The Catholic Bishop of Sokoto Diocese Matthew Kukah yesterday criticised the Federal Government’s handling of security, saying it had broken the country.
According to him, President Muhammadu Buhari had yet to realise that he could determine how the country could “end the war that has engulfed and is tearing down our nation.”
The Bishop, in an Easter message to his congregation in Sokoto, likened Nigeria to an emergency hospital with full occupancy.
He said: “The challenge of fixing this broken nation is enormous and, as I have said, requires joint efforts. With everything broken down, our country has become one big emergency national hospital with full occupancy.
“Our hearts are broken. Our family dreams are broken. Homes are broken. Churches, Mosques, and infrastructure are broken. Our educational system is broken.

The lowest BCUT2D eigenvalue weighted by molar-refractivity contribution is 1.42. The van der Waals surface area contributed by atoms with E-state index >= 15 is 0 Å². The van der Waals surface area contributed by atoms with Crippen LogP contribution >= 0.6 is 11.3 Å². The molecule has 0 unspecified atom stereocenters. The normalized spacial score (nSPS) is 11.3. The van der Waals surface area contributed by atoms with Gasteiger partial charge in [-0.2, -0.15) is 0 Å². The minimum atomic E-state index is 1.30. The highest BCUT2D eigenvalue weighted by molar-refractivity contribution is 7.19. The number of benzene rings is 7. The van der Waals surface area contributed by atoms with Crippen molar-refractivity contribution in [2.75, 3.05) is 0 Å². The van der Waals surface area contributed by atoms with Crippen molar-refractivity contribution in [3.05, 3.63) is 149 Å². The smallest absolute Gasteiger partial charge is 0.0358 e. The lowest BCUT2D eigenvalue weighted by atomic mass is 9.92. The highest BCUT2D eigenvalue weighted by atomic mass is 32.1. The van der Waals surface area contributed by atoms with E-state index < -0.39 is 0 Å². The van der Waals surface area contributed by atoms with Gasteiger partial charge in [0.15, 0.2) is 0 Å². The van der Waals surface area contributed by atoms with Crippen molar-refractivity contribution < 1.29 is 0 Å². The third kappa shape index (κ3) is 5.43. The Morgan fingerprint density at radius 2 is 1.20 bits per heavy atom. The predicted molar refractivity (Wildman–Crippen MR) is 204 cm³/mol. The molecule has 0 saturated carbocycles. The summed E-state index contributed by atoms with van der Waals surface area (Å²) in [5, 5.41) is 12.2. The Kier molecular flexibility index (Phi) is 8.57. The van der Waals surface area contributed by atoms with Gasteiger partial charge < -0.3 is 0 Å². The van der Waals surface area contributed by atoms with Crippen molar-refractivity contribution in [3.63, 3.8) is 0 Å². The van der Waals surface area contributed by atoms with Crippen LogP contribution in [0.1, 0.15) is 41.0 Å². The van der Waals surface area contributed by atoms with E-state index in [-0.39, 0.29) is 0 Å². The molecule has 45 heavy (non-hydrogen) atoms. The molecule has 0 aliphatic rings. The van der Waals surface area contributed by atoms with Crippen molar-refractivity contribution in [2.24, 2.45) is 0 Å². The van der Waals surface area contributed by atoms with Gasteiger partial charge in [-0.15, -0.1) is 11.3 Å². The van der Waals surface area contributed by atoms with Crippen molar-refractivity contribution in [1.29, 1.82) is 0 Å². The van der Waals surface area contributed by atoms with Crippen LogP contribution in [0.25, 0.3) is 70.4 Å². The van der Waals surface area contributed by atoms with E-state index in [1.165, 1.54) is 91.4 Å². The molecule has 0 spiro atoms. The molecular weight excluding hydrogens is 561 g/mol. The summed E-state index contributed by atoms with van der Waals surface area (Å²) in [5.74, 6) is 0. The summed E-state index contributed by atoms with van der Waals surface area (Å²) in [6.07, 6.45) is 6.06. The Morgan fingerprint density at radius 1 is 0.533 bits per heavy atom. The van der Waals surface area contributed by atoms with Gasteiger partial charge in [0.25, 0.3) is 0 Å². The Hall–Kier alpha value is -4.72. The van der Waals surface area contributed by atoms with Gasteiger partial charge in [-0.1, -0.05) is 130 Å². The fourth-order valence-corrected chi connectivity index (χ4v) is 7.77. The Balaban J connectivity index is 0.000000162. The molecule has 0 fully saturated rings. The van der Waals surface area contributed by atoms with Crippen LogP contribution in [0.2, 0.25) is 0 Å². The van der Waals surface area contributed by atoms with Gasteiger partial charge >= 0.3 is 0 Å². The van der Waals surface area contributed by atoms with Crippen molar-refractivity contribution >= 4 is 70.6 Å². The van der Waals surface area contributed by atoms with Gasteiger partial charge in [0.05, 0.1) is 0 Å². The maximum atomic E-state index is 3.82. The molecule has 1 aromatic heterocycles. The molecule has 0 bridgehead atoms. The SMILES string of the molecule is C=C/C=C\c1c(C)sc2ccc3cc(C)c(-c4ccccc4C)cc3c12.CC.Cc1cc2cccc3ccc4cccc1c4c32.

“Our children’s lives and futures are broken. Our politics is broken. Our economy is broken. Our energy system is broken. Our security system is broken. Our Roads and Rails are broken. Only corruption is alive and well.”
He urged Nigerians to “start thinking of a Nigeria beyond banditry and kidnapping and the endless circles of violence that have engulfed our communities and nation.”
The bishop advised the Federal Government to enforce Nigeria’s secular status as a way to stamp out what he identified as religion-fuelled insecurity.
Prescribing a way out, Kukah said: “The President must concede that it is within his powers to decide how we are going to end the war that has engulfed and is tearing down our nation.”
He, however, accused the government of prioritising the integration of repentant terrorists over freeing kidnap victims.
The Bishop said: “It seems that the federal government has shown far greater commitment to integrating so-called repentant terrorists than getting our children back from kidnappers or keeping our universities open.